Sinqua Walls Talks BET’s American Soul, Don Cornelius and the Power of the Black Man in America

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Sinqua Walls

There’s an unspoken power that comes with the ability to unite a nation through an eloquent style and sound that appropriately reflects an image of you and I, during a time when being ourselves was hated. The notion of celebrating being strong, black, and beautiful in the ’70s on national television was a vision foreseen by a black creative who knew that once given the opportunity to showcase black people the way they are meant to be seen, would change the trajectory of entertainment while foreshadowing the blueprint that our ancestors projected. The genius known as Don Cornelius, stood proud in his truth and created a movement that still lives on today. BET’s American Soul, chronologize the creation of the hippest trip in America and The Quintessential Gentleman had the opportunity to speak with actor Sinqua Walls, who plays the legendary Don Cornelius, as he gives us an insight into the essence of SOUL.

Briefly describe what power means to you as a Black Man in America:

SW: Power means standing confidently and sitting comfortably in one’s own skin and in their truth. I think as Black Men and Black people that we get so many societal messages telling us one way to be and to conform. I think the strongest thing you can do is sit comfortably in your shoes knowing that you are enough and that you bring enough. To exhibit power or to have power is to grow in your own internal strength, confidence and values knowing that no matter what color or complexion you are or where you come from is that you are enough, and that’s what power means to me.

What is the essence of SOUL?

SW: I will equate the essence of soul or having soul with being cool. I would have to go back to the notion of just being yourself. I think the coolest thing you can do is be yourself, and not to waver and do something to follow the masses but more so do things that you like. A lot of time insecurities and the lack of confidence and drive us to do things that others want us to do. What I think is soulful is what you want to be and what you think is cool is what you are doing and thinking for yourself.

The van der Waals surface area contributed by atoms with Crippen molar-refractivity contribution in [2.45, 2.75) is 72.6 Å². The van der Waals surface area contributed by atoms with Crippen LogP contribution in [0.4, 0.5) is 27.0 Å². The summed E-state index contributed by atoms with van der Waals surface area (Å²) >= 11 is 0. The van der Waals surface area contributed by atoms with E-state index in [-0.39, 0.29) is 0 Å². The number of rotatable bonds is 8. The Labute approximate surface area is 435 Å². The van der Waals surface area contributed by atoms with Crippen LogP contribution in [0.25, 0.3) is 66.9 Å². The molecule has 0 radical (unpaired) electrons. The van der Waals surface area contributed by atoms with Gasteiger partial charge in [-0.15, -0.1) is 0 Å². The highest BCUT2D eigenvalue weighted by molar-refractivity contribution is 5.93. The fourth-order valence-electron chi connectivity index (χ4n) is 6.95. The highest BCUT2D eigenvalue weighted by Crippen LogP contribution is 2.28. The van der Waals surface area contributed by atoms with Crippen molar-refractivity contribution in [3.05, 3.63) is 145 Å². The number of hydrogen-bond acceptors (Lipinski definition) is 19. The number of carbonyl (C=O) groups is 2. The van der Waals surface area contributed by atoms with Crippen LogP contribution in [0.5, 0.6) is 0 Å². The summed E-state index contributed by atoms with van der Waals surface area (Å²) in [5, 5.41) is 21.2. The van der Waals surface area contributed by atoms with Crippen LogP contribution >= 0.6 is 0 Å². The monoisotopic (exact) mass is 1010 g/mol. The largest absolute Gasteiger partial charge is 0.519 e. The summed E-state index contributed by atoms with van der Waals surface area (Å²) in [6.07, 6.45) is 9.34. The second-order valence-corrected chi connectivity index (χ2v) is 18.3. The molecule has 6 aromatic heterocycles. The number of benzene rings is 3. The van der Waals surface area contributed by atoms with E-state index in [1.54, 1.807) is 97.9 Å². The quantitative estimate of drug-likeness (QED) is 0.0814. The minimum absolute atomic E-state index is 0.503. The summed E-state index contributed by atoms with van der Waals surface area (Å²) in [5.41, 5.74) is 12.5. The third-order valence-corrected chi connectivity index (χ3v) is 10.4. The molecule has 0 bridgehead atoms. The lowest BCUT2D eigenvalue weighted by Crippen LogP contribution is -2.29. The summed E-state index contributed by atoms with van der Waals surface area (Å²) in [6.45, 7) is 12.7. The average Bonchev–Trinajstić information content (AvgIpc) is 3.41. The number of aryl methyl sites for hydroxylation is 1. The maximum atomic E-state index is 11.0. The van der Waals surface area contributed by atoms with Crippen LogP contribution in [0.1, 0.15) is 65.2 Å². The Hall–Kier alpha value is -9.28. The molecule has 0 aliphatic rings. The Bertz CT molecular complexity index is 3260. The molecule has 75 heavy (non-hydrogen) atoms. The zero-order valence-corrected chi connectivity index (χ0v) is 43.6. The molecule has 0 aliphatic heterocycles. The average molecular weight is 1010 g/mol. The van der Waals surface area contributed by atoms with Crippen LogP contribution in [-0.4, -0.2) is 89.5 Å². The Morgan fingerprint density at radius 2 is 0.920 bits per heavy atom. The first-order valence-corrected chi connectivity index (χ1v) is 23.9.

Soul Train ran during a pivotal time for the black community, and we are still being met head first with racial tension and division; how can we as influentials use our daily platforms to encourage and advocate for change?

SW: I use my platform first and foremost to speak to the youth. I think change comes with the growing of generations. For us, I think change happened by the standards of the people who were here before us. For me, I go into schools, I volunteer to help kids, I try to educate them on whether to be an actor or to be a good person. I encourage them to follow their dreams. The more we have people following their dreams the more we have young people knowing that whatever makes them unique is valuable for moving the generation forward. I just try to be the progressive light that guides them. So when I go into these rooms, I try to represent them well and make sure my articulation as a man is representative of all my fellow black men.

Tell us about the type of research and time you had to put in to appropriately portray the likeness of Don Cornelius:

SW: It was a total immersive process. I had the opportunity to sit down with Tony Cornelius [Don Cornelius Son], to learn more of the back story about his father as a man, his personality, quirks, and drive. I Learned how Don was as a father. I also read a lot and watched documentaries about the being of Soul Train. The first step and the best step was talking to Tony. Talking to him was most valuable to my preparation process.

How did your family react to hearing that you booked the role?

SW: I waited for the press release and statement to come out before I shared the news with anyone. I thought it was something tangible for my family to see and understand that this was happening. I told my mother and grandmother, then I received a call from my grandmother who was flustered and repeated “I’m Just” then hung up. Ha. I receive a screenshot from my mother of a photo of her with tears coming down her face, she used to be a dancer on Soul Train so it means a lot to her as well.

What are your top 3 feel-good songs in current rotation?

SW: Artist I love right now is The Weekend. I love a lot of his old stuff. I listen to Drake and J Cole. I listen to Future, to get in the mood for anything especially if I’m going out or if I’m working out because he has so many bangers. I often times I switch it up. I will listen to an Amy Winehouse and/or classical music. It just depends on the day.

Check out the full interview in our Power Issue.

Sinqua Walls The Quintessential Gentleman

Photographer: Sean Howard
Stylist: Mickey Freeman
Creative Director: Dane Young
Grooming: Tara Lauren

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